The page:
I have been a practicing dietitian for over 10 years with a specialty in sports and performance. Most clients come to see me wanting to optimize fueling for their sport, but I have never had a client come see me on how to optimize fueling for their academics or keys to balancing both. Yet, we know that the brain is the most important key to both.

Brain
It starts with the Brain

The brain is the most consistently demanding organ in the body for fuel needs. Most estimates range from 20-25% of our total daily energy needs go directly to the brain {1}. Just like any other organ or muscle if we ask more of it, it will need more fuel.

As a student-athlete this is paying double the energy tax during the day as you work hard to be a good student then outside of school you try to excel in your sport. Yet, 8 to 12 percent of all school-aged kids skip breakfast and upon adolescence when they need it the most 20 to 30 percent have consistently stopped eating breakfast.

After school is done then the brain is asked to continue to work hard within sport usually on depleted energy reserves. Leaving the student-athlete struggling to stay focused at practice, delayed in their reaction time and quicker to fatigue.

 

What happens when the brain is on E?

In a simplistic explanation when the brain doesn’t have sufficient fuel it runs slower and your mood becomes more irritable. It is hard to stay engaged as a student when your brain is tired and cranky.

What we eat (food) creates neurotransmitters and neurotransmitters make us function.

One nutrient especially that students are prone to being deficient in is iron. {2} Iron intake is poor as consumption of red meat decreases; soda consumption increases blocking absorption of iron and/or increased milk consumption that binds to iron. When iron stores lower there is poor dopamine transmission impacting cognition as well as mood.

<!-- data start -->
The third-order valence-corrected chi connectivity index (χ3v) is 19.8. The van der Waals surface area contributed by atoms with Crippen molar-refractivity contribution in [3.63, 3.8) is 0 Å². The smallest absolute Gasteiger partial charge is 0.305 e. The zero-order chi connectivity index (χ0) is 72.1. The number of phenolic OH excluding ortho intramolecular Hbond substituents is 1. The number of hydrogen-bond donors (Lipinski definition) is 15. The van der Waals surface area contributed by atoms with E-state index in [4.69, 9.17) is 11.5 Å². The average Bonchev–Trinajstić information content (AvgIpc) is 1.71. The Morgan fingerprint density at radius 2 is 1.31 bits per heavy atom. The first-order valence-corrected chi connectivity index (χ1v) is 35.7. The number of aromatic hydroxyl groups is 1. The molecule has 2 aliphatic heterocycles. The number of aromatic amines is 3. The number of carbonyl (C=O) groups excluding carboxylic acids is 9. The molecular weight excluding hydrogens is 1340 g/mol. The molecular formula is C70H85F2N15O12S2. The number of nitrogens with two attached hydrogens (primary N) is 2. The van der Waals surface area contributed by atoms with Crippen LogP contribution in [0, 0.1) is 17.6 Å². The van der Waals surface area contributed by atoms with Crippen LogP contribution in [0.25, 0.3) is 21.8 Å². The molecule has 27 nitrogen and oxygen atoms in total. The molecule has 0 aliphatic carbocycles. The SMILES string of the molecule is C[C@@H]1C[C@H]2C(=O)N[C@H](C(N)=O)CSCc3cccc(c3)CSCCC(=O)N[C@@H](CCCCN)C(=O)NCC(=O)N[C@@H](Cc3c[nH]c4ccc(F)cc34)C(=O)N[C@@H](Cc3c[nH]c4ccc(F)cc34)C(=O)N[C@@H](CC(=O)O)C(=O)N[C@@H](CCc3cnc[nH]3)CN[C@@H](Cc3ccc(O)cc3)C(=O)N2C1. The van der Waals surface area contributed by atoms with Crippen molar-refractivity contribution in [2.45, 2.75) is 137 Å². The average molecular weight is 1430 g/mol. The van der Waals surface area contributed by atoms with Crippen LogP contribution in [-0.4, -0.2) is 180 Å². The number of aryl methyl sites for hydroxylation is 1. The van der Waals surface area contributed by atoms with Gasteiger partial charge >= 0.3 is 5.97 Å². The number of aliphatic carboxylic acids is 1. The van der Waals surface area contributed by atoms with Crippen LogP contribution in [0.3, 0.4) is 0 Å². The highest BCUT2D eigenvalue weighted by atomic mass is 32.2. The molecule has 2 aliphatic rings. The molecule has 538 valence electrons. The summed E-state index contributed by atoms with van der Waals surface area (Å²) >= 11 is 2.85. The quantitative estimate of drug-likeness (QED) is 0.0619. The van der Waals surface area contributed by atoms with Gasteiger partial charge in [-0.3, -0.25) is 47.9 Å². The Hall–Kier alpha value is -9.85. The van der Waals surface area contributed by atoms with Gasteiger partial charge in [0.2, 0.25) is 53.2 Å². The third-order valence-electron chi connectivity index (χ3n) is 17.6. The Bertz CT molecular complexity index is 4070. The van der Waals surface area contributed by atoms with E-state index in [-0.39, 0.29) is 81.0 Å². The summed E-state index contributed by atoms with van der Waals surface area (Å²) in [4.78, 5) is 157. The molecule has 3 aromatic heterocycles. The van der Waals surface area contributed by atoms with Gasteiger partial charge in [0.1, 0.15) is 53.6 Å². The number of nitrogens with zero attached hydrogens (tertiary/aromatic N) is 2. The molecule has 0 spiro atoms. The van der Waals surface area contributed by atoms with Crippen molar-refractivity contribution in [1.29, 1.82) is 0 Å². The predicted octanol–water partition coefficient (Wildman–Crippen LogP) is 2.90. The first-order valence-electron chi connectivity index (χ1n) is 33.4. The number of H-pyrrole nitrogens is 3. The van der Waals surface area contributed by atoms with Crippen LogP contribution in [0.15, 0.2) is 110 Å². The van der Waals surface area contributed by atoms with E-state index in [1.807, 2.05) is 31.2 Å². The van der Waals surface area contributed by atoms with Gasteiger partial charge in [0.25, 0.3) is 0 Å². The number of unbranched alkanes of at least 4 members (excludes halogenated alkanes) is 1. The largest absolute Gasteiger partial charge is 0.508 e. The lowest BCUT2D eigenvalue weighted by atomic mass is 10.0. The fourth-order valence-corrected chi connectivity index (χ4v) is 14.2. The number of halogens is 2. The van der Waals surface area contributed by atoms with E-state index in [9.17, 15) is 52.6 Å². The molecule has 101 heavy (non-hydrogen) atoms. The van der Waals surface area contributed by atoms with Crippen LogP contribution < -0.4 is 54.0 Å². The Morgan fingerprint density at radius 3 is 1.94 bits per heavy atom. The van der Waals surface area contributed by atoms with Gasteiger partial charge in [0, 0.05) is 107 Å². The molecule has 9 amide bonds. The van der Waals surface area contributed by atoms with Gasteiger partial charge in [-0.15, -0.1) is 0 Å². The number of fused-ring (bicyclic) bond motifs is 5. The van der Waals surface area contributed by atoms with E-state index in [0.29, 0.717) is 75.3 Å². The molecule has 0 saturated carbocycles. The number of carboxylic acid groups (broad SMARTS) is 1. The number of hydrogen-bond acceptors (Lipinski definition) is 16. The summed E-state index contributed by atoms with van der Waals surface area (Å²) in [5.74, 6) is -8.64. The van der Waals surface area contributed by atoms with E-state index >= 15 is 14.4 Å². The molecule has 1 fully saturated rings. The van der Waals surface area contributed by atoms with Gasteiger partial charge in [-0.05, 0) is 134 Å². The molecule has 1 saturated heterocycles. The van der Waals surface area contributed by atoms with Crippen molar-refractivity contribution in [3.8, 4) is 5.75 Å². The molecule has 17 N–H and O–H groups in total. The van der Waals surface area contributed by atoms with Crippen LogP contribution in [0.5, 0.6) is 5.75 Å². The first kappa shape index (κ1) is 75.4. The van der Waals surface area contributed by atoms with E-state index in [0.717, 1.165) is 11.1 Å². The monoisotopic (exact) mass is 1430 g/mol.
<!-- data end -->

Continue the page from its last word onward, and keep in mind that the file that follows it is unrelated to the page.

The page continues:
For the athlete iron is the carrier of oxygen to the muscles and an important co-factor in our energy production. You can see a theme low iron, slow you!

 

Carbs the preferred brain fuel

Our young student athletes aren’t immune to the diet trends that adults fall prey to especially recently with the low carb craze. Our brain loves glucose for its energy source. {3} The brain can use converted fuel sources, but it takes longer for the brain to be able to use them. The converted fuel (amino acids/fats) are then not present to do the job they were intended to do. For example, protect your immune system, build muscle or reduce inflammation.

 

Nutrition in the classroom & on the field

Research backed up that a higher quality diet filled with fruits, vegetables, adequate protein and sufficient carbohydrate is associated with better performance on exams. For those that question if eating your fruits and vegetables really do make a difference Benton and Roberts conducted an experiment.  They set out to examine if a deficiency in minerals and vitamins was preventing cognitive functioning. The group that received the MVI supplement versus the placebo showed a significant increase in non-verbal intelligence. {4}

 

Providing programs that ensure children have adequate nutrition provided despite financial means showed modest improvements in students’ academic test scores. Various studies have shown that improving adequate nutrition for students lead to an increased ability to stay on task, increases in specifically math scores, and better overall attendance in school.

 

Tips to keep those student athletes healthy and ready to learn:
  • Help them get to bed early enough so they have the time to get in a nourishing breakfast.
  • Plan it out the night before- overnight oats or breakfast sandwiches.
  • Make things convenient- cut up fruits and vegetables or purchase already prepared foods.
  • Show your child at least 3-5 options that they can fix in minutes- example eggs in the microwave or yogurt parfait in a jar to go.
  • Bento boxes are a great way to intentionally pack balanced meals.
  • Model it- Be sure that you are setting the example of how important eating is before going off to work.

 

Looking for tips on what to buy when grocery shopping? I got you covered! You can sign up to get my grocery list here!

 

Reference:

  1. Why does the brain need so much power– N Sawninathan-retrieved from- https://www.scientificamerican.com/article/why-does-the-brain-need-s/
  2. Florence, M., Asbridge, M., & Veugelers, P. (2008). Diet quality and academic performance. Journal of School Health, 78, 209–215.
  3. Magistretti, Allaman. (2105).A Cellular Perspective on Brain Energy Metabolism and Functional Imaging. Neuron 86, 883-901.
  4. Benton, D. & Roberts, G. (1988). Effect of vitamin and mineral supplementation on intelligence in a sample of schoolchildren. The Lancet, 1, 140–143.